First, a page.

Beneficial Insects Eliminate Bad Insects From the Garden

Beneficial insects and parasites remove harmful insects from the garden without pesticides, includes a list of insects helpful to the garden.

| May/June 1978

  • Eliminate problem insects using predatory beneficial bugs in the garden.
    Eliminate problem insects using predatory beneficial bugs in the garden.
    Photo By Fotolia/Denis Tabler

  • Eliminate problem insects using predatory beneficial bugs in the garden.

These beneficial insects will eliminate bad bugs from your garden without the use of harmful pesticides.

Using Beneficial Bugs in the Garden

When it comes to controlling insect pests in the garden, you have basically two choices: [1] You can apply chemical pesticides and hope that your health holds out longer than it takes the uninvited bugs to become resistant. [2] You can save your money, save your health, do a good turn for the planet, and boost your overall yields dramatically by turning natural predators — including other insects! — loose on your unwanted garden visitors. 

Once, not long ago, while I was inspecting my roses, I spied a tiny green insect creeping up one plant's stem. Though it was legless, the wormlike creature moved toward a nearby aphid colony with remarkable speed. Then, just short of the colony, it stopped, and — stretching its body forward quickly — the little beast took what looked like a blind swing at the aphids. To my surprise, contact was made on the first try. An aphid kicked and struggled as the legless (and apparently sightless) marauder wheeled it up high overhead. In a few moments, the invader flung its victim's shrunken skin aside and went after another aphid . . . then another . . . and another . . . until the entire colony was completely wiped out.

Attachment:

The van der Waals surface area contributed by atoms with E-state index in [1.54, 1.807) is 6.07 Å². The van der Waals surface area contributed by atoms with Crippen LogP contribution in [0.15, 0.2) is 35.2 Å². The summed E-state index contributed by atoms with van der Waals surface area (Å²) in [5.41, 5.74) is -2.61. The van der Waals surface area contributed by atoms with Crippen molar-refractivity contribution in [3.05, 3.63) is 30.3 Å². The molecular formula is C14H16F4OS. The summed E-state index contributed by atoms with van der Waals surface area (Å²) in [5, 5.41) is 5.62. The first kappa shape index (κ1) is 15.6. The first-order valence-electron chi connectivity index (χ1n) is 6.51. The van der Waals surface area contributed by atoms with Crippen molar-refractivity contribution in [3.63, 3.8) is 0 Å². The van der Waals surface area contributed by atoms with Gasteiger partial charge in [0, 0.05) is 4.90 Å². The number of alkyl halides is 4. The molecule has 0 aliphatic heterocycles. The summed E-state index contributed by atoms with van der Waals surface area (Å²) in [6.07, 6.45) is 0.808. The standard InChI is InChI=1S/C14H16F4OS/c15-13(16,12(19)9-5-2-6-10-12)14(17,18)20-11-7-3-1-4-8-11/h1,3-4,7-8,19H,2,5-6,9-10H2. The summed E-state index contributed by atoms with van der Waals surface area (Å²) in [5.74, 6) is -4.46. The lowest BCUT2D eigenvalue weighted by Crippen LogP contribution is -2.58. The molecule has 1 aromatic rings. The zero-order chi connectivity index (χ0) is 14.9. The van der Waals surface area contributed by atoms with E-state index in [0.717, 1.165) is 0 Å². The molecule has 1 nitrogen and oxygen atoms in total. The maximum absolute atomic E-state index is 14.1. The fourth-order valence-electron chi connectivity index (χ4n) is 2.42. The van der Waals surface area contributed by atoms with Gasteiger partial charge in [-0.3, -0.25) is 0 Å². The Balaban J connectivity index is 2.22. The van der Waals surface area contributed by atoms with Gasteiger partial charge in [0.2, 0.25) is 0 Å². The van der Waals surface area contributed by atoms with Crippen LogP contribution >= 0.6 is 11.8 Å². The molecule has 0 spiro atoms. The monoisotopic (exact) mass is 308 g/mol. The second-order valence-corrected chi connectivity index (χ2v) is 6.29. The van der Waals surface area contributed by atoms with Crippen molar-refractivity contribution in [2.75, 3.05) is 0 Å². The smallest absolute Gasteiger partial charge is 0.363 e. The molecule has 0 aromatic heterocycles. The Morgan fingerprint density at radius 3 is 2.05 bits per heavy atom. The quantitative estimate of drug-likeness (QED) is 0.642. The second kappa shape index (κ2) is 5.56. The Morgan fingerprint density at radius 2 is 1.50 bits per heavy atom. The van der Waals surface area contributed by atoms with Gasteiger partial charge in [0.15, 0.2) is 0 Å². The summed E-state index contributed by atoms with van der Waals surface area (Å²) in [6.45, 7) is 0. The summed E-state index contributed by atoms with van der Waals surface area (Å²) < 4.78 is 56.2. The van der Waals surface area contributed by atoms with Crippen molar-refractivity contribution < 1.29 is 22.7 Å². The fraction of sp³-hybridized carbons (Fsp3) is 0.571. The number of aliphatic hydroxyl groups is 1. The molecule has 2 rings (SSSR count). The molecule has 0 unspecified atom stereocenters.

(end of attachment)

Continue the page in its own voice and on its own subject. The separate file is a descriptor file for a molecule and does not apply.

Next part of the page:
Meanwhile, it seemed that a tiny, gray, alligator-shaped insect had been patrolling another stem. This little beast, which had long, curved "pincers" at the front of its head, literally raced along until it spotted a lone aphid. Then, with startling fierceness, the "alligator" seized and pierced its victim with those hypodermic-needle pincers and refused to let go until the aphid's body was a mere shell.

I didn't know it at the time, but the first insect I'd observed was a syrphid fly larva, which — I learned — is indeed eyeless. And the little "alligator" that so aggressively scoured my rose bush was — I later learned a lacewing larva, more commonly known as an aphidlion. Both creatures, it turned out, had been voluntarily practicing biological control in my garden.

Biological Insect Control: The Only Way to Go

I'm now firmly convinced — after having studied my own backyard pest situation in some detail — that biological control (especially the eradication of "bad" insects by "good" ones) is the only way to go when it comes to zapping pests in the garden. By letting insects do the work of chemical pesticides, you not only save money (since pesticides are — as a rule — expensive) . . . but you [1] help conserve petroleum (the "raw material" from which many pesticides are made), [2] ensure your — and your family's — continued good health, and [3] do not needlessly pollute the biosphere.


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